Potamopyrgus antipodarum can survive passage through the guts of fish and may be transported by these animals (Bruce 2006). It can also float by itself or on mats of Cladophora spp., and move 60 m upstream in 3 months through positive rheotactic behavior (Zaranko et al. 1997). It can respond to chemical stimuli in the water, including the odor of predatory fish, which causes it to migrate to the undersides of rocks to avoid predation (Levri 1998). Common parasites of this snail include trematodes of the genus Microphallus (Dybdahl and Krist 2004).

Means of Introduction: Potamopyrgus antipodarum was most likely introduced to the Great Lakes in ships from Europe, where there are nonindigenous populations (Leppäkoski & Olenin 2000, Levri et al. 2007, Zaranko et al. 1997) or in the water of live gamefish shipped from infested waters to western rivers in the United States (Dalton 2012). This snail is moved between streams and lakes by angler's or paddler's equipment (River Alliance of Wisconsin 2017; Richards et al. 2004). 

To prevent the spread of New Zealand mudsnails between adjacent waterbodies, it is recommended that gear be cleaned and disinfected after visiting a waterbody that may contain the snails, since accidental hitchhiking is one of the primary vectors for dispersal in the United States. Some effective ways of decontamination are outlined in detail by the Pennsylvania Fish and Boat Commission (see them here) and include:

  • Freezing gear for a minimum of six hours
  • Soaking gear in hot (>120 Fahrenheit) for at least five minutes
  • Soaking gear in a 1:1 solution of Formula 409 Degreaser Disinfectant and water

Status: This species is established in Lake Ontario, Lake Erie, Lake Michigan and most likely in Lake Superior, and is expanding its range within the Great Lakes basin (Levri et al. 2007).  In the Great Lakes, the snail reaches densities as high as 5,600 per square meter. ( Levri et al. 2007, Zaranko et al. 1997). It is also established in all western states where it is found in the US.

Impact of Introduction:
Summary of species impacts derived from literature review. Click on an icon to find out more...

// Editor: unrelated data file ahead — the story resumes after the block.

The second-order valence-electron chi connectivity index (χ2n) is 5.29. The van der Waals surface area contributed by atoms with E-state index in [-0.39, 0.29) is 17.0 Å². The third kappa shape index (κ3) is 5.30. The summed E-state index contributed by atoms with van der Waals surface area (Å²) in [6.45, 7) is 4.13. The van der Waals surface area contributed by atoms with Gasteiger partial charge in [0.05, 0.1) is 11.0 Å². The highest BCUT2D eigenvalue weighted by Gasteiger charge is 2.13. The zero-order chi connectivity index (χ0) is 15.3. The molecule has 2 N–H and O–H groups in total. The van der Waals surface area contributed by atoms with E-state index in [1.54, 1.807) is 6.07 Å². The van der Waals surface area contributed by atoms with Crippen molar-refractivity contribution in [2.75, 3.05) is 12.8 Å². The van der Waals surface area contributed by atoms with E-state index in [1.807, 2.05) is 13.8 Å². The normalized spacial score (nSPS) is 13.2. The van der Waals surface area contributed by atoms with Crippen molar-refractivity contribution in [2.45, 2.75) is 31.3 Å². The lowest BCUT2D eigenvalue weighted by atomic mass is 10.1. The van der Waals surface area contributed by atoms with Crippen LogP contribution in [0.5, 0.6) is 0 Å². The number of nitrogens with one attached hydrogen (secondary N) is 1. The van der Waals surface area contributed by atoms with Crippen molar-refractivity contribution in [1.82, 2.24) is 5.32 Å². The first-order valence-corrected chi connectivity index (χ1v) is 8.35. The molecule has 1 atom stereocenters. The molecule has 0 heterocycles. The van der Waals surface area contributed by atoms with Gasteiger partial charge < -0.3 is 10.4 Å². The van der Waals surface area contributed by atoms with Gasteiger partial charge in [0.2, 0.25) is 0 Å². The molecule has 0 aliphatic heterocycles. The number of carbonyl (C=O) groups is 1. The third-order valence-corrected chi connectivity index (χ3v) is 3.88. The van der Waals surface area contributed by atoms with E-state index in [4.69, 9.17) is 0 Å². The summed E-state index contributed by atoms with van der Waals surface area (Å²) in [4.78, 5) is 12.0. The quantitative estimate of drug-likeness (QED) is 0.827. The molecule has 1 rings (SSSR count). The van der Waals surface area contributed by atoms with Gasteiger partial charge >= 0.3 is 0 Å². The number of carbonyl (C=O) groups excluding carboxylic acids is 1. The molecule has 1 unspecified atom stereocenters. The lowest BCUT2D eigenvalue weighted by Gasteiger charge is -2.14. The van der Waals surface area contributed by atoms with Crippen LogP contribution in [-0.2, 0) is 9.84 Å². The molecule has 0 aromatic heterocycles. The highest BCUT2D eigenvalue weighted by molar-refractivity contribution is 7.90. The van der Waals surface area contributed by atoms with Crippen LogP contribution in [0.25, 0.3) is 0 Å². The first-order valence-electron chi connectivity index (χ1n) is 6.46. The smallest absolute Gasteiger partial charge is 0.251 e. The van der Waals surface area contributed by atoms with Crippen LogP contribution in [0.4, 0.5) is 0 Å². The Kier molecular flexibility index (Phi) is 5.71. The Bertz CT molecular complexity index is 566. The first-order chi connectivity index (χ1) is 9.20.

A) Realized: None known.

B) Potential: Likely to find all shallower waters (<50 m depth) as suitable habitat. High spread potential (USEPA 2008). Abundant populations of introduced P. antipodarum may outcompete other grazers and inhibit colonization by other macroinvertebrates (Kerans et al. 2005). In Europe, P. antipodarum causes declines in species richness and abundance of native snails in constructed ponds (Strzelec 2005). By contrast, in one Australian stream, increasing densities of P. antipodarum are positively correlated with density and species richness of native invertebrates, possibly due to coprophagy (ingestion of the snail's faeces) (Schreiber et al. 2002). In geothermal streams in the western U.S., P. antipodarum reaches densities of 300,000 snails m2 and alters nutrient (nitrogen and carbon) flows, consumes large amounts of GPP, accounts for most of the invertebrate production (Hall et al. 2003).  P. antipodarum has yet to colonize streams in the Great Lakes basin, but these are the habitats in which the snail is expected to exert significant impacts (Levri et al. 2007). 

Densities have reached over 300,000 individuals per square meter in the Madison River. A species as prolific as this has potential to be a biofouler at facilities drawing from infested waters. It also may compete for food and space occupied by native snails. There is some evidence in their native range that trout may avoid these snails as a prey.

It is suspected that they can alter primary production of streams and spread rapidly (USEPA 2008).

Remarks: Potamopyrgus antipodarum is synonymous with P. jenkinsi and Hydrobia jenkinsi.

Potamopyrgus antipodarum, in laboratory settings, has exhibited avoidance behaviors and the ability to detect and respond to novel piscine (fish) predators. This may be an important trait in the specie's invasion success (Levri et al. 2017). 

The public should be careful to decontaminate fishing and sporting equipment so as not to spread existing populations or start new ones.  Regulations on commercial shipping of this species are in effect. The species supports a number of parasites in its native range, but none have been found on North American populations examined.